Insulting atheists, agnostics, and other freethinkers, GOP presidential candidate Carly Fiorina declares people of faith make better leaders.
Speaking in Iowa at the Caucus Candidate Forum Series earlier this week, Fiorina discussed the importance of her faith while insulting those without faith.
I think people of genuine faith, whatever their faith is — I’m a Christian — but people of genuine faith, I believe, make better leaders. And I don’t say that with disrespect to anyone, but I’ll tell you specifically what I think faith gives a leader. I believe faith gives us empathy. A person of faith knows that no one of us is any better than any other one of us. Each of us are created by God. And that empathy permits us to see in someone’s circumstance possibilities. Faith gives us humility. Humility is really important in a leader, because it is humility that causes a leader to say, “Sometimes I must be restrained. Sometimes this is not something I should do. Sometimes this is something I don’t know. Sometimes I need to seek wisdom and counsel of others,” perhaps, for example, the citizens of this great nation…And finally, I think faith gives us optimism. And you cannot lead effectively — which, in the end, leadership is about unlocking potential in others — you cannot lead unless you know that people will rise to the occasion. That there is a brighter future in front of us if we do the right things.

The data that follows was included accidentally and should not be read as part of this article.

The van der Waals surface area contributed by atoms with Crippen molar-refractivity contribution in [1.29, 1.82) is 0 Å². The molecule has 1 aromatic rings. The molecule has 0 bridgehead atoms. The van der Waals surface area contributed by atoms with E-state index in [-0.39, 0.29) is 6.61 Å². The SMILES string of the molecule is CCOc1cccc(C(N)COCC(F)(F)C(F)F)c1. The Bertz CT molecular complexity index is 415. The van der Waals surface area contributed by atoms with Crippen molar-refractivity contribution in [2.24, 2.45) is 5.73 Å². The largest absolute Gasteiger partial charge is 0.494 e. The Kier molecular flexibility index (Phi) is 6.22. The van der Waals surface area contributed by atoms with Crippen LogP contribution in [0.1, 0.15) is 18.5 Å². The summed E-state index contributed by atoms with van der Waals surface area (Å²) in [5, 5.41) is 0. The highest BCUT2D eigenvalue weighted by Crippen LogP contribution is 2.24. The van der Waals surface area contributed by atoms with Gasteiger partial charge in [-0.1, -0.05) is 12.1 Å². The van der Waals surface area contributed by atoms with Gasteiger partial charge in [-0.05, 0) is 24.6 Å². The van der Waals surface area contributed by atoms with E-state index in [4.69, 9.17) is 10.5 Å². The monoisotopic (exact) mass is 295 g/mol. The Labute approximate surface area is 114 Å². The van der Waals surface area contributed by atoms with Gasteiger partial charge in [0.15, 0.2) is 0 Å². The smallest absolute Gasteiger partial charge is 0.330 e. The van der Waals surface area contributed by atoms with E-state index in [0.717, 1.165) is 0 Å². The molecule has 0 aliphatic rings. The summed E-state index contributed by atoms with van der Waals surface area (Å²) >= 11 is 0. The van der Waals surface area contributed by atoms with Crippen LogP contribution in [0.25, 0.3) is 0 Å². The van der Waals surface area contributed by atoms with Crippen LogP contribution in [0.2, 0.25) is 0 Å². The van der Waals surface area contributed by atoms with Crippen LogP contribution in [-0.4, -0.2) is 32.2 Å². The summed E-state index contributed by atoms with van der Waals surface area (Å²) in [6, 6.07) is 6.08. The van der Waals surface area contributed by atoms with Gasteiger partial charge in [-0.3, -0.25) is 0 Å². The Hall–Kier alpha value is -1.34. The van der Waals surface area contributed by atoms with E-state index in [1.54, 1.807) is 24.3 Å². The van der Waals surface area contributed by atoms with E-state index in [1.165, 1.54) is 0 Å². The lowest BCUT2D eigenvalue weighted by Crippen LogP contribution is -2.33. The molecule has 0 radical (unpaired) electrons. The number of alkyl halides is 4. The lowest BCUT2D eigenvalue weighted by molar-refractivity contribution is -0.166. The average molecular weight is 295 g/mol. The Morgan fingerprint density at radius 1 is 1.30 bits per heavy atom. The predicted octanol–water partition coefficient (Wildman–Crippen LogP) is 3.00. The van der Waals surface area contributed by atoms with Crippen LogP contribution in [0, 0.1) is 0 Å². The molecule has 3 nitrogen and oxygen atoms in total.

Fiorina’s statement implies that people without religious faith are inferior to people with faith, and goes on to imply that people without faith lack empathy, humility and optimism. Such claims are obnoxious, and without substance.
Indeed, one could easily make an argument in the other direction, claiming that religious faith makes one less empathetic, less humble, and less optimistic.
In fact, religious faith is a dangerous deception, and human history is replete with examples of people doing monstrous things in the name of some god that does not exist.
Fiorina has been rising steadily in the polls, and as a Republican politician she is expected to throw red meat to the conservative Christian base of her party. Apparently, in Iowa this week, it is feeding time.
Bottom line: Insulting atheists, agnostics and other freethinkers while promoting religious superstition with bad arguments is good politics for a GOP presidential candidate.
The culture wars continue.